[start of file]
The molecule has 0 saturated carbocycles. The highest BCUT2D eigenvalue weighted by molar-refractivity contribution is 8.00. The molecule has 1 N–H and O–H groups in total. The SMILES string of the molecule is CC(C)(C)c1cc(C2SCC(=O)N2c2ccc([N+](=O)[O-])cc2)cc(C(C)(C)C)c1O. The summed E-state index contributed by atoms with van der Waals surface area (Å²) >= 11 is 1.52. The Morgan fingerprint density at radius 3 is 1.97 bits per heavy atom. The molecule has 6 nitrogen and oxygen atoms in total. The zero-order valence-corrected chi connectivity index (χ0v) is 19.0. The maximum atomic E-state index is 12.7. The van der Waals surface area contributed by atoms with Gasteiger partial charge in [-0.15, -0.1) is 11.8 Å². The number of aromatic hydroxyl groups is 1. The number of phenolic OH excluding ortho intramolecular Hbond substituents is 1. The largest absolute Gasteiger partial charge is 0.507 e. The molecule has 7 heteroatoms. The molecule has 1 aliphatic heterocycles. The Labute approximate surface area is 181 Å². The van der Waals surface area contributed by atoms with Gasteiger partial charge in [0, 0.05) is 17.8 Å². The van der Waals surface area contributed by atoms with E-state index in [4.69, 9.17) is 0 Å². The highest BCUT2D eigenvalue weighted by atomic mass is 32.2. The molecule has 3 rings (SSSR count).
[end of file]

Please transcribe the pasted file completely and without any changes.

The molecule has 0 saturated carbocycles. The highest BCUT2D eigenvalue weighted by molar-refractivity contribution is 8.00. The molecule has 1 N–H and O–H groups in total. The SMILES string of the molecule is CC(C)(C)c1cc(C2SCC(=O)N2c2ccc([N+](=O)[O-])cc2)cc(C(C)(C)C)c1O. The summed E-state index contributed by atoms with van der Waals surface area (Å²) >= 11 is 1.52. The Morgan fingerprint density at radius 3 is 1.97 bits per heavy atom. The molecule has 6 nitrogen and oxygen atoms in total. The zero-order valence-corrected chi connectivity index (χ0v) is 19.0. The maximum atomic E-state index is 12.7. The van der Waals surface area contributed by atoms with Gasteiger partial charge in [-0.15, -0.1) is 11.8 Å². The number of aromatic hydroxyl groups is 1. The number of phenolic OH excluding ortho intramolecular Hbond substituents is 1. The largest absolute Gasteiger partial charge is 0.507 e. The molecule has 7 heteroatoms. The molecule has 1 aliphatic heterocycles. The Labute approximate surface area is 181 Å². The van der Waals surface area contributed by atoms with Gasteiger partial charge in [0, 0.05) is 17.8 Å². The van der Waals surface area contributed by atoms with E-state index in [4.69, 9.17) is 0 Å². The highest BCUT2D eigenvalue weighted by atomic mass is 32.2. The molecule has 3 rings (SSSR count).